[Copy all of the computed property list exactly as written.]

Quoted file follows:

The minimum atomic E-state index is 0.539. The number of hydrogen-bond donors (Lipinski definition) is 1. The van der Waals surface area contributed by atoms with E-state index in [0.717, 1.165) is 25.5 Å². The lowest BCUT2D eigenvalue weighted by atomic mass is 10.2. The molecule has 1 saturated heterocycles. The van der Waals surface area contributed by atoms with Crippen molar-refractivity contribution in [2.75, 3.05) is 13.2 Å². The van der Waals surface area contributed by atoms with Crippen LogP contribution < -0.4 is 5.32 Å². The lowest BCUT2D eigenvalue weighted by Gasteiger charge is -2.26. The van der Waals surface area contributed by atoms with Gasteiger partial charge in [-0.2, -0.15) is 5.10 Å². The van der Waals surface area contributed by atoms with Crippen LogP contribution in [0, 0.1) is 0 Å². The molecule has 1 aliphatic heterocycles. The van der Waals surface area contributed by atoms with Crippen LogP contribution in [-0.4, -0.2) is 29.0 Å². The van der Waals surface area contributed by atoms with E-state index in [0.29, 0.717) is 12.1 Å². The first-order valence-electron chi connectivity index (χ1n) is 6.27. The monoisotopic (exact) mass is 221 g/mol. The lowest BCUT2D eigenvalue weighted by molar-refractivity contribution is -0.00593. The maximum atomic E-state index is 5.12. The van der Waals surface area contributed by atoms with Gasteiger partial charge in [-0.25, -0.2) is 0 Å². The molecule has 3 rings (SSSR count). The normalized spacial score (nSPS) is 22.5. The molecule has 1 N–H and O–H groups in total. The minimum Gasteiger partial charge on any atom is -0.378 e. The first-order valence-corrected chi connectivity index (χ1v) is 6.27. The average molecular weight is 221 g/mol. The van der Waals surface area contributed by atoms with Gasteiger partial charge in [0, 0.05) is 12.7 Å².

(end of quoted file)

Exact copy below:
The minimum atomic E-state index is 0.539. The number of hydrogen-bond donors (Lipinski definition) is 1. The van der Waals surface area contributed by atoms with E-state index in [0.717, 1.165) is 25.5 Å². The lowest BCUT2D eigenvalue weighted by atomic mass is 10.2. The molecule has 1 saturated heterocycles. The van der Waals surface area contributed by atoms with Crippen molar-refractivity contribution in [2.75, 3.05) is 13.2 Å². The van der Waals surface area contributed by atoms with Crippen LogP contribution < -0.4 is 5.32 Å². The lowest BCUT2D eigenvalue weighted by Gasteiger charge is -2.26. The van der Waals surface area contributed by atoms with Gasteiger partial charge in [-0.2, -0.15) is 5.10 Å². The van der Waals surface area contributed by atoms with Crippen LogP contribution in [0, 0.1) is 0 Å². The molecule has 1 aliphatic heterocycles. The van der Waals surface area contributed by atoms with Crippen LogP contribution in [-0.4, -0.2) is 29.0 Å². The van der Waals surface area contributed by atoms with E-state index in [0.29, 0.717) is 12.1 Å². The first-order valence-electron chi connectivity index (χ1n) is 6.27. The monoisotopic (exact) mass is 221 g/mol. The lowest BCUT2D eigenvalue weighted by molar-refractivity contribution is -0.00593. The maximum atomic E-state index is 5.12. The van der Waals surface area contributed by atoms with Gasteiger partial charge in [-0.25, -0.2) is 0 Å². The molecule has 3 rings (SSSR count). The normalized spacial score (nSPS) is 22.5. The molecule has 1 N–H and O–H groups in total. The minimum Gasteiger partial charge on any atom is -0.378 e. The first-order valence-corrected chi connectivity index (χ1v) is 6.27. The average molecular weight is 221 g/mol. The van der Waals surface area contributed by atoms with Gasteiger partial charge in [0, 0.05) is 12.7 Å².